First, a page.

The first thing to know about Robinhood is that its business model is selling your data. The trades are free, so clearly they don’t make money by serving you. But they are making it somewhere.
Specifically, they make money by selling your trade information to market makers.
You see, brokers have two options when they receive an order from you. They can process your order directly through a stock exchange like the NYSE or Nasdaq. Or, they can direct your order to a third-party market maker.
Market makers are high-frequency trading firms (HFTs) like Citadel Securities and Virtu Financial, among many others.
The way these guys turn a profit is by “making the market” — filling customer orders. So if you enter a market order, and it comes across the desk of a market maker, they could potentially fill you at a higher price than you expected, because markets move quickly. In these cases, the difference could be split between the market maker, who fills the order, and Robinhood, who gave them the order.
So what does this all mean in practice?
To put it simply, don’t expect to get good entry prices if you’re using Robinhood or another broker that sells your order flow data to HFTs.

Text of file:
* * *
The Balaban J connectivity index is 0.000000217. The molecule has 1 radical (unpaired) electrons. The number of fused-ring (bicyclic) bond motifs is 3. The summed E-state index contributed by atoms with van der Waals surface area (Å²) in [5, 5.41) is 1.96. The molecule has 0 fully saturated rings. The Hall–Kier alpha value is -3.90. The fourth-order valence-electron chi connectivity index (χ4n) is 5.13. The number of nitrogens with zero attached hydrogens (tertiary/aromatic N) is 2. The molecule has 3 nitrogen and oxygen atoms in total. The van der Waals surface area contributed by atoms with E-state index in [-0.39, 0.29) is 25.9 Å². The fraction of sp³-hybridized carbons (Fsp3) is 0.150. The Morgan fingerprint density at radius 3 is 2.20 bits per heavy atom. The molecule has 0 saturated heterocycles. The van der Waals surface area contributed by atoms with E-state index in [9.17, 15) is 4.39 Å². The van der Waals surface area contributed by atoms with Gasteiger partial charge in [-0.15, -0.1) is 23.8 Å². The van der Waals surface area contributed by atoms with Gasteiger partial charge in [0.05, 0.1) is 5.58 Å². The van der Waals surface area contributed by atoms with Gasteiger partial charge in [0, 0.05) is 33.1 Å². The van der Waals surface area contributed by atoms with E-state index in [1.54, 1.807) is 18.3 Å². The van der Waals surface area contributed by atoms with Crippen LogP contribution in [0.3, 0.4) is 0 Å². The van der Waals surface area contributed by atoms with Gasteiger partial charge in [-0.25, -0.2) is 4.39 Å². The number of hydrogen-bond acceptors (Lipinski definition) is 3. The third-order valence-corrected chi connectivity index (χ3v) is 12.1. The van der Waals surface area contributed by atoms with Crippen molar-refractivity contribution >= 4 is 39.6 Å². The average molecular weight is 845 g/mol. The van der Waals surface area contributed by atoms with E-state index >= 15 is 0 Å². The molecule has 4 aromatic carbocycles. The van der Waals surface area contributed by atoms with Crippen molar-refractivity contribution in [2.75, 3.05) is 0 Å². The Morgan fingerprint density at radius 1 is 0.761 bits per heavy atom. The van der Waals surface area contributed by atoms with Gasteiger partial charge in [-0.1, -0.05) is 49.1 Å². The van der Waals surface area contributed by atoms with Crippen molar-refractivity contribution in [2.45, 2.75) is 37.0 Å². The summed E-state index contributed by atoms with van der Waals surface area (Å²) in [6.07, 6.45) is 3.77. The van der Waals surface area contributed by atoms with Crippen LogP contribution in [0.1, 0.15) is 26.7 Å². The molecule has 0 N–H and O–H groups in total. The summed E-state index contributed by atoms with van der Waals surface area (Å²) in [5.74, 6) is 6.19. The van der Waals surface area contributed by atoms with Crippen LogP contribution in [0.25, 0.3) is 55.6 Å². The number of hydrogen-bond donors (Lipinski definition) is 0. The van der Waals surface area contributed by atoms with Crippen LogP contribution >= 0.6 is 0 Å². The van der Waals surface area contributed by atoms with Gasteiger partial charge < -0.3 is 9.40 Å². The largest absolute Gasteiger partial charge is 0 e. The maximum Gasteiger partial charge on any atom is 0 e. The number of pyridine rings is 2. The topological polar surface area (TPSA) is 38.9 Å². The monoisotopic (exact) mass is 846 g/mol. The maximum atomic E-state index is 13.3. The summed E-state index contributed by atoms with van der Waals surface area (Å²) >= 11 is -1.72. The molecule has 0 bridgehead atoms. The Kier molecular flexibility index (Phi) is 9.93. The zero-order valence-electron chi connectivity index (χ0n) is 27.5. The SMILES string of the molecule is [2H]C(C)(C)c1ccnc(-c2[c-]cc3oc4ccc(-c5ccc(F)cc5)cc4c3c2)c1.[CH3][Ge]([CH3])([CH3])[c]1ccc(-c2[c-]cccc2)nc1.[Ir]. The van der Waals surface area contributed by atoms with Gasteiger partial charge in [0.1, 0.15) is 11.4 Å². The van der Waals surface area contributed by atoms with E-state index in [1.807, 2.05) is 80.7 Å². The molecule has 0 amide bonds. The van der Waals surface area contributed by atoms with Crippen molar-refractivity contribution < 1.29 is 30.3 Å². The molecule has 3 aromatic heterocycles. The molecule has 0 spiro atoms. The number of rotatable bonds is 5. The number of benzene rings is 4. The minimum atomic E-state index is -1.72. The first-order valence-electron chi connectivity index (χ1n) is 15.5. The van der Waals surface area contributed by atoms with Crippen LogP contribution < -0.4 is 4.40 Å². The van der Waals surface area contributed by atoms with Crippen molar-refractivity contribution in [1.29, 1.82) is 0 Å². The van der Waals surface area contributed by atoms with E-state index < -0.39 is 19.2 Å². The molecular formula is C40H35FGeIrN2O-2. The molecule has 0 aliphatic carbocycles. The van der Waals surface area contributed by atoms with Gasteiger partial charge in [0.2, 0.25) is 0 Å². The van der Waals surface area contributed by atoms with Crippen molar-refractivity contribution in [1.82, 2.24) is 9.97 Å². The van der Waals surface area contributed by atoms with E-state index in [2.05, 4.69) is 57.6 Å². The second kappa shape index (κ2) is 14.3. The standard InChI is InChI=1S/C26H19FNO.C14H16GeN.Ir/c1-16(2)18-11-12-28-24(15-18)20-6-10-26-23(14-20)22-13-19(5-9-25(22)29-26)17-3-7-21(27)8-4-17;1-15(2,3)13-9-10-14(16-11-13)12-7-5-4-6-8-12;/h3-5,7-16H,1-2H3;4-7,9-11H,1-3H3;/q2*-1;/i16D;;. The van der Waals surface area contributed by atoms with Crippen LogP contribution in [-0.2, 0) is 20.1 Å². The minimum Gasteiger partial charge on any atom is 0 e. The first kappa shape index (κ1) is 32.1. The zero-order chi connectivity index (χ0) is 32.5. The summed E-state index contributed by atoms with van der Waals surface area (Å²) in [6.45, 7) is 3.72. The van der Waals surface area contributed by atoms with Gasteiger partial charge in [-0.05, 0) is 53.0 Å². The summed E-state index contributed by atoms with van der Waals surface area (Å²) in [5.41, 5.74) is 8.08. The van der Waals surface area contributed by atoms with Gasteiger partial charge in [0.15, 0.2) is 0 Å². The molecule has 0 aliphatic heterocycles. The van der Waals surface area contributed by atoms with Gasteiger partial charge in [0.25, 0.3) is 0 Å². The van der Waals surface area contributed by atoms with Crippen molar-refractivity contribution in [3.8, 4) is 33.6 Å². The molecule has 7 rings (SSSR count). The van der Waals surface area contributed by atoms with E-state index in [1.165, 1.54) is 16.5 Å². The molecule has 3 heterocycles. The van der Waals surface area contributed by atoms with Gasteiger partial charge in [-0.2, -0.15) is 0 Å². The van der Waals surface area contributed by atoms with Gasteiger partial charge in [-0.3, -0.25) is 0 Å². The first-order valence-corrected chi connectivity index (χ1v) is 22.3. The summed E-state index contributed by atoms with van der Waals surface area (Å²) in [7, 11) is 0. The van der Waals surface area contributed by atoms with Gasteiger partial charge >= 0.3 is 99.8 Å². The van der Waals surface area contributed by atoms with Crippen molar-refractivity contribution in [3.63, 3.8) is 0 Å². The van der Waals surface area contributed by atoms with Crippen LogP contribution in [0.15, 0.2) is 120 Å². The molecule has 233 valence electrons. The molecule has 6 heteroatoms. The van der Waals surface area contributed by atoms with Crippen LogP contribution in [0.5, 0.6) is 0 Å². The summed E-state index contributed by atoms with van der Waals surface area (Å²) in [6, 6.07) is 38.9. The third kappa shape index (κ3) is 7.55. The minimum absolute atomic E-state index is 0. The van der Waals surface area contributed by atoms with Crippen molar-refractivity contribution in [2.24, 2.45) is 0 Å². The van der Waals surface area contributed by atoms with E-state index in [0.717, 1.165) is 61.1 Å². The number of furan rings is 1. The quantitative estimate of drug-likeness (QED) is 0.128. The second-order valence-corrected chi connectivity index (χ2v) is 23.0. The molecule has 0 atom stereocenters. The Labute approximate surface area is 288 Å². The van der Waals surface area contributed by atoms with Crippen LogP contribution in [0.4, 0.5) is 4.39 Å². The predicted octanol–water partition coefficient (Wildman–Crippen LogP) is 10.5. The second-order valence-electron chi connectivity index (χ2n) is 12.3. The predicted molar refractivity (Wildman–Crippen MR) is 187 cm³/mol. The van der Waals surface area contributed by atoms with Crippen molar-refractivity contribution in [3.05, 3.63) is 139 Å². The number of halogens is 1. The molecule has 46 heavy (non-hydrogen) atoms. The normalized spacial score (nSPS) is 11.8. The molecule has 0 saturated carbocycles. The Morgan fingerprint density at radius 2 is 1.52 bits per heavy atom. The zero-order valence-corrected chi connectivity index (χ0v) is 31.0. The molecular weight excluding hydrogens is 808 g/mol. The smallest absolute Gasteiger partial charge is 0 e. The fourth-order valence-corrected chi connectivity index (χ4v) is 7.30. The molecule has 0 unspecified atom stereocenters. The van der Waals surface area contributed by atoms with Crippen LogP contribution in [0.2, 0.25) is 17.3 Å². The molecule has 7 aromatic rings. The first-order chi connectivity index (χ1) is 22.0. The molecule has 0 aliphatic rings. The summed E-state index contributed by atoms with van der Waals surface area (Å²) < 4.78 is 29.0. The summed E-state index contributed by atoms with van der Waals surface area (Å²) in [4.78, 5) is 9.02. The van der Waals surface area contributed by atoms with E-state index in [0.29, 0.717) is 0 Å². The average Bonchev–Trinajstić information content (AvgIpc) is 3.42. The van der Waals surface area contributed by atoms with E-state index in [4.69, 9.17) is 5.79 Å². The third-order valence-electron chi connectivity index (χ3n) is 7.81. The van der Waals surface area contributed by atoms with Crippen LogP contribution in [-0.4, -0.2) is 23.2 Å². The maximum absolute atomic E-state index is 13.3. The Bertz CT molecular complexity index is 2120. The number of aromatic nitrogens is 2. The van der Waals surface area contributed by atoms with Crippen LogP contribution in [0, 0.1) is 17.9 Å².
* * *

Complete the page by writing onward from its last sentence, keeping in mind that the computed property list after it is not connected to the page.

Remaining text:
Four Guidelines for Getting the Most out of Robinhood
People think Robinhood is “free” because they don’t charge a commission. But it is still a business at the end of the day. They get you in other ways. Namely, by selling your order data and taking advantage of bad orders that inexperienced investors are placing.
Make no mistake, you’re still paying… you just can’t see it.
I’ve experienced this firsthand. If you enter a limit order at a broker who treats its users like customers, the broker will fill you at the best available price.
More often than not, Robinhood will fill you at the limit price. So you overpay for the stock or option you’re buying.
Why? Because you’re not their customer… The HFTs are.
The same goes for the stop-loss function. If you enter a stop loss — which is designed to protect you from volatility — Robinhood will often sell your shares at the stop price even if the stock wasn’t being quoted that low.
(That said, I am not a fan of stop losses. More often than not, stop losses lead investors to sell during periods of volatility when they should be buying, not selling.)
There are ways to use Robinhood effectively. I still use it as my primary brokerage account. But you need to be aware of the pitfalls…
Here are four main things you should keep in mind to use Robinhood effectively: